Record your school CD for free and claim £175 to spend on your choice of drums

Percussion is perfect for teaching KS1 and KS2 music. As playing music is fun for children, it makes teaching rhythm, structure and ensemble skills easy.

We’ve teamed up with the award winning Drums for Schools to help you, by giving you £175 to spend on your choice of instruments or resources, or one of the percussion sets above, for free.

There is no catch, you just need to register your interest over the next week and book a free CD recording with us between January and March 2015.

Our professional recording engineers come to your school with studio recording equipment, and spend a day recording your CD with you, for free. Our Interactive Recording Guide shows the huge educational benefit in the project for the children, and makes planning the project really simple with everything set out for you.

All you need to do is decide what you’d like to include on your CD – a performance or event, instrumental groups, the whole school singing, each class singing their favourite song or even your drumming. The CD is a treasured memento to be proud of, a great showcase for the school’s talents, and the recording is an amazing day for the children. You can even raise funds for your school from the sales of your CD.

To get the free CD recording for your school and your free percussion set or voucher, all you need to do is send me an email to the address below, or give me a call with your school details, when approximately you might like to record your CD, and of course whether you would prefer the 30 player or 14 player percussion set or £175 to spend with Drums for Schools.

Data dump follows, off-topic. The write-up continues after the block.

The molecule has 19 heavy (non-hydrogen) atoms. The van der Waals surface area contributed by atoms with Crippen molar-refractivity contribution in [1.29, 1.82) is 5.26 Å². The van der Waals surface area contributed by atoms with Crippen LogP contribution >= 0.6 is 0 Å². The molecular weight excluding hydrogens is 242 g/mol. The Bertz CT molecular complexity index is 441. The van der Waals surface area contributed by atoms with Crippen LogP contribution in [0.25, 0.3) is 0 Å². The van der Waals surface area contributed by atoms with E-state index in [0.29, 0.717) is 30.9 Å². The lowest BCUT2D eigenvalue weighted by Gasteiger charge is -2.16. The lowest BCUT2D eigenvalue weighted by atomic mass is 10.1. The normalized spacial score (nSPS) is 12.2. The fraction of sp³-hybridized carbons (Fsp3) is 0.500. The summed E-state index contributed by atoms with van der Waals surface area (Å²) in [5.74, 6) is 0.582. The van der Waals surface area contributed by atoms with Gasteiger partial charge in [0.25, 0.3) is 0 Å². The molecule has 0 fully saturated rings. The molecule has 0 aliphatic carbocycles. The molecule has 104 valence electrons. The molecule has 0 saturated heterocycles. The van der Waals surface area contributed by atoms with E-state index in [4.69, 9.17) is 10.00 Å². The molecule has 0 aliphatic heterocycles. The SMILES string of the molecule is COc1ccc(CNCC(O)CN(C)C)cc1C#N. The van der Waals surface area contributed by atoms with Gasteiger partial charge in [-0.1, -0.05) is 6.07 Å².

To qualify for the free percussion set, you have a week to register your interest to complete your recording before the end of March 2015.

Kind regards,

Ann-Marie Lawrence
My School CD

Tel: 01925 321 800

A silly but effective way of getting low attainers working with algebra

Dear Colleagues

I hope you enjoyed the wonderful weather over the half term break. I did.

In this email I’d like to talk about teaching algebra to low attainers. I have used material like this for many years with low ability pupils. It gives them a sense of order; a chance to practice a lot of arithmetic skills and it heightens their self-esteem. They love it.

I am sure you will agree with me that in algebraic expressions each letter represents a number. But, at first, I am going to forget that fact, in order to get low attainers working with algebraic expressions.

I tell the class that I am going to give them some expressions for them to simplify. They are to write down each expression and simplify it. They may use any abbreviations or shorthand if they choose. I start with some simple ones like “7 pence + 3 pence”. Most students will write down the whole form of the expression and its simplified form: i.e. 7 pence + 3 pence = 10 pence.

However, as I make the items longer and/or more complex like “3 xylophones + 2 xylophones”, I keep stressing the fact that they can use shorthand, as I walk round the class. If some are not using shorthand, I just speed up the delivery, so that they are forced to. By the time I get to use pterodactyls and hippopotamuses, they are all using some form of shorthand, and chuckles start to be heard, as they have worked out what I am doing.